Sociodemographic variables include age, gender, highest education level, and monthly household income. Psychosocial variables contain the constructs of health-related information–seeking personality, social motive, and trust in the GP. Variables of Internet usage refers to a set of variables, which are termed as actual use of online communication with the GP, perceived usefulness of the Internet for health-related information (PU), willingness to communicate online with the GP more often in the future, and willingness to undergo online treatment offered by the GP.
An online survey of 1006 randomly selected German patients was conducted in September 2012. The sample was drawn from an e-panel maintained by GfK HealthCare (Gesellschaft für Konsumforschung), a leading survey research company in Nuremberg, Germany. The term “patients” in this study refers to individuals who have visited a physician at least once in the previous 3 months before the beginning of the study. In total, 20 respondents were excluded from the analysis because of inconsistent answer patterns (eg, flatliners or contradictions) or an extremely short answer time. Another 28 participants were excluded from the study because their number of missing values exceeded the limit of 30% . Missing values were imputed with SPSS version 22 (IBM Corporation, Armonk, NY, USA). In total, 958 usable questionnaires were analyzed by using 2 multiple regression models. Small amounts of money were offered as incentives to participate in the survey and fill out the questionnaire.
The questionnaire was designed by the researchers based on the existing literature. Originally, the online questionnaire was in German. Available scales from the literature were used where applicable. The literature used for the scales is quoted in square brackets within the text as well as in, where an excerpt of the questionnaire can be perused. Items for which no literature are quoted were developed by the researchers. All items were measured by 7-point rating scales, except the categorical variables. As an alternative, all items had a “no answer” category. The denotation of the items (D1 to D8, F11_1 to F34) in parentheses refers to .
Measurement of Sociodemographic Variables
Age (D2_1) was measured by asking the patient’s year of birth. Gender (D1) was measured by single items (1=male, 2=female). The highest education level was measured through the inquiry about the participant’s highest completed level of education (D4). An indication of the monthly household income was also requested (D8).
Measurement of Psychosocial Variables
Health-Related Information–Seeking Personality
Health-related information-seeking personality refers to the phenomenon that some patients have a higher need for cognition and information than others when making decisions as a patient. The need for cognition is a tendency of engagement as well as enjoyment in cognitive efforts, which means that people with a high need for cognition are more willing to engage in information-seeking activities in comparison to people with a lower need for cognition, who are less willing to do so. Furthermore, people who are more prone to seeking information are more likely to evaluate the information thoroughly, use more information sources, and rely more on the information [, ]. Hence, patients with high levels of health-related information-seeking personality tend to inform themselves extensively when visiting a physician by searching for health-related information [ ]. The health-related information-seeking personality scale (F20) consists of 9 items, developed by the researchers, partially adapted from the health information orientation scale derived by Dutta-Bergman [ ] as well as by Simon et al [ ] and Wilson and Lankton [ ].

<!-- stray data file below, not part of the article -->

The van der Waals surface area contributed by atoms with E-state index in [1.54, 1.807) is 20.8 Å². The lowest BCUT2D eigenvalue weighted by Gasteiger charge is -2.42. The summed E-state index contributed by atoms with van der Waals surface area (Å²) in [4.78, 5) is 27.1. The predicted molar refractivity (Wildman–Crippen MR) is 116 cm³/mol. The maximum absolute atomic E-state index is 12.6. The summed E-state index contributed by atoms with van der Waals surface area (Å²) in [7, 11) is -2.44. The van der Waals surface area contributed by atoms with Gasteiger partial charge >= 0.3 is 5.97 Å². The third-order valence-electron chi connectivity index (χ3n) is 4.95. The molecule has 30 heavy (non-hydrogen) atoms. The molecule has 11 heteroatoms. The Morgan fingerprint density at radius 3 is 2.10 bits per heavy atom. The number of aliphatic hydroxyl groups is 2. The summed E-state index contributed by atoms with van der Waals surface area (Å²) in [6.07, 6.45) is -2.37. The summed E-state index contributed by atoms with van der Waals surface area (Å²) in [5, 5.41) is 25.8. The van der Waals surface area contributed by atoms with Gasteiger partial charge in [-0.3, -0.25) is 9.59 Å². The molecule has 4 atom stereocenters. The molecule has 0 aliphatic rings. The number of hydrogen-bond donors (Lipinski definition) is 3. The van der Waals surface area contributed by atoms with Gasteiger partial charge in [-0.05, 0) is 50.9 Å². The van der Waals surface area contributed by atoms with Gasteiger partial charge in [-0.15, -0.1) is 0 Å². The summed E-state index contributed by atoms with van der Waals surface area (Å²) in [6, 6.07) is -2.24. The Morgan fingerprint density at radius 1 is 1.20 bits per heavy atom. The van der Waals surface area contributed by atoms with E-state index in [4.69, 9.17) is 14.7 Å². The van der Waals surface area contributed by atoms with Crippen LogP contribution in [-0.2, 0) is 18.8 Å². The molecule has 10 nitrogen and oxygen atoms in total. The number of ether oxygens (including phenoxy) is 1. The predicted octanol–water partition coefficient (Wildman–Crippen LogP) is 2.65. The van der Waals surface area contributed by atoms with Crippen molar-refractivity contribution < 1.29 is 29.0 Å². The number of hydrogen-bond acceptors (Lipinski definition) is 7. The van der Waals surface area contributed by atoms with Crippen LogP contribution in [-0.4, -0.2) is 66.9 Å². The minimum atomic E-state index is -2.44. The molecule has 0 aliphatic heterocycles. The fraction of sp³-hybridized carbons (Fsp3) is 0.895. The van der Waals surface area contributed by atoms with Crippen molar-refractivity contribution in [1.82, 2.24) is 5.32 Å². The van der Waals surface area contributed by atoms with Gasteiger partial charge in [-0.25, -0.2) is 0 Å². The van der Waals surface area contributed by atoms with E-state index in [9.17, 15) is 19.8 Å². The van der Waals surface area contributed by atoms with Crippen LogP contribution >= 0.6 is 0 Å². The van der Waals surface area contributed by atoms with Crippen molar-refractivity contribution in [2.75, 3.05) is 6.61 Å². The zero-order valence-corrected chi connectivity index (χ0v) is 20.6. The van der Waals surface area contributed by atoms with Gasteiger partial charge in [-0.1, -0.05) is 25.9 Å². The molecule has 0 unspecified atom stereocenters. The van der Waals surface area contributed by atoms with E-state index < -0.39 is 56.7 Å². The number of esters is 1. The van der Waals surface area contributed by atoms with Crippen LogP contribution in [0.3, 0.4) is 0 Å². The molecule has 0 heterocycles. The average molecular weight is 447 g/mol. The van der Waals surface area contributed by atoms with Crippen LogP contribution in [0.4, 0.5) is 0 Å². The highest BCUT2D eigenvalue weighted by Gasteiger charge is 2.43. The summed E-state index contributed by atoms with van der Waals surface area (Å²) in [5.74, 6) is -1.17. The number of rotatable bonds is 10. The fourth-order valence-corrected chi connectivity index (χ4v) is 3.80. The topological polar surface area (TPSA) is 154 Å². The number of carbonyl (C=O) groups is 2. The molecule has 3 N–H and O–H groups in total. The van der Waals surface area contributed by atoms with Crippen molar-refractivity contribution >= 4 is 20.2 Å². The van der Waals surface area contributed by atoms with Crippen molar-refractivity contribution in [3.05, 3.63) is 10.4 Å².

Patients’ motives for using the Internet for health-related information searches were measured based on 18 items partly derived from literature; some items were added by the researchers. The possibility to access different Web portals (eg, social networks, podcasts, or health forums) (F11_9) [, , ], the social component of establishing contact with someone easily (F11_11) [ , ], the need to be up-to-date (F11_12) [ ], the preference for gathering information anonymously (F11_13) [ , ], and the possibility of sharing knowledge with others (F11_15) [ ] were measured by multi-item scales. Items measuring fun (F11_17) and entertainment (F11_18) were adapted from Shih [ ], Davis et al [ ], and Venkatesh et al [ , ].
Trust in the General Practitioner
The respondents’ trust in their GP (F34) was examined by asking the following question: “How much do you trust your GP?” (1=no trust at all, 7=very high trust).
Measurement of Variables of Internet Usage
Actual Use of Online Communication With the General Practitioner
To assess the respondents’ actual use of online communication with their GP (F13), respondents were asked to indicate how often they use the Internet to communicate with their GP. The answer scale ranged from daily, weekly, less frequently than once per week, monthly, less frequently than once per month, to never. The item was measured on a 6-point ordinal scale, reverse-coded, with a lower frequency revealing a higher score of actual use. This item was recoded for analyses for better readability.